rough consensus (was Re: "trouble maker")

Brian E Carpenter brian at
Fri Jun 27 02:43:57 CEST 2003

I'm sorry for adding to everybody's email load, but it's been pointed 
out to me that what I wrote below might be misinterpreted. 

The allowed grounds for appeal to the ISOC Board are quite
narrow (extract below). What I meant is that an appeal against
the rules of the appeals process, on the grounds that these rules 
themselves are unfair, would be appear to be a valid subject of
appeal to the ISOC Board. 

>From RFC 2026: 

> 6.5.3 Questions of Applicable Procedure
>    Further recourse is available only in cases in which the procedures
>    themselves (i.e., the procedures described in this document) are
>    claimed to be inadequate or insufficient to the protection of the
>    rights of all parties in a fair and open Internet Standards Process.
>    Claims on this basis may be made to the Internet Society Board of
>    Trustees.


Brian E Carpenter wrote:
> "Hallam-Baker, Phillip" wrote:
> >
> > And who hears the appeal? - A committee where the individual responsible for
> > the abuses has audience rights and I do not.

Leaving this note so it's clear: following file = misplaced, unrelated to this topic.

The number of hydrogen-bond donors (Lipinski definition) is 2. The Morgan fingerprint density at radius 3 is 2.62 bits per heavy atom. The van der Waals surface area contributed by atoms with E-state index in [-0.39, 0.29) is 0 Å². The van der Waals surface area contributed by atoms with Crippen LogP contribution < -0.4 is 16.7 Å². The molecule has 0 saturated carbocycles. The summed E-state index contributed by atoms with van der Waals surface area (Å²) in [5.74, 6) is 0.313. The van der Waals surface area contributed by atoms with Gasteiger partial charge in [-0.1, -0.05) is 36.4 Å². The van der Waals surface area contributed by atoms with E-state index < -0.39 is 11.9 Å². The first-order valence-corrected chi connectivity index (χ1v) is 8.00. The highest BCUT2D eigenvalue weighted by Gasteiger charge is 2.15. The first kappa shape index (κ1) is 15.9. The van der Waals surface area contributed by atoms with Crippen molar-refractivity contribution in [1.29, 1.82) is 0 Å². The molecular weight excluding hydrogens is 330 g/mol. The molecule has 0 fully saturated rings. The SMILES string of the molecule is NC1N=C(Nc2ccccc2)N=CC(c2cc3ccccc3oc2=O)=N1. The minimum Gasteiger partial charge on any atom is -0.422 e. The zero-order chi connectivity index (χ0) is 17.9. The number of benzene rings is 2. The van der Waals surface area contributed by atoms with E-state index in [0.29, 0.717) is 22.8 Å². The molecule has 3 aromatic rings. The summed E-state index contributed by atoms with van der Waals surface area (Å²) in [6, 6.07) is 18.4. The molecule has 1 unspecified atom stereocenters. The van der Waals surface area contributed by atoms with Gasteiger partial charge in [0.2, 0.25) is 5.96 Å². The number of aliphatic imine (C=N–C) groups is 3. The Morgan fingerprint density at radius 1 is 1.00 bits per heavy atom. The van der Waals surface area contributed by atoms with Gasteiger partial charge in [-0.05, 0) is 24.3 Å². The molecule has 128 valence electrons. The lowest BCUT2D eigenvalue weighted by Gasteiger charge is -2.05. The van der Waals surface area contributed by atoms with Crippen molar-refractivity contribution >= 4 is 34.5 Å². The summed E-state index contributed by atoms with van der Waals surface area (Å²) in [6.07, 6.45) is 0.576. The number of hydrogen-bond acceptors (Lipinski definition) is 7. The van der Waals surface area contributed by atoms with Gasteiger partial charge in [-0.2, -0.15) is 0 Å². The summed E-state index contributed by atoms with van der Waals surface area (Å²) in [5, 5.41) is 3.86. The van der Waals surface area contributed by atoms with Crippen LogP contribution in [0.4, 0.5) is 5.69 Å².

> Not at all. The IAB has several times held open hearings on appeals, for
> good reason. And by the way, unfairness in the appeals process would
> seem like reasonable grounds for a final appeal to the ISOC Board.
> ...
> >
> > If we are going to have a discussion about PROBLEM then discussion of
> > specific failures of the process would seem to be a good starting point.
> But if the appeal process and/or the recall process haven't been used, you
> simply can't assert a process failure.
> > If we are ever going to get to a SOLUTION it would be good to start hearing
> > that others accept that I am not the only person making the complaint about
> > autocratic top down proceedures and that they are having a widespread
> > effect.
> Indeed. One swallow does not a summer make. It would be interesting to know
> how many of the WGs have members who would assert such problems.
>    Brian

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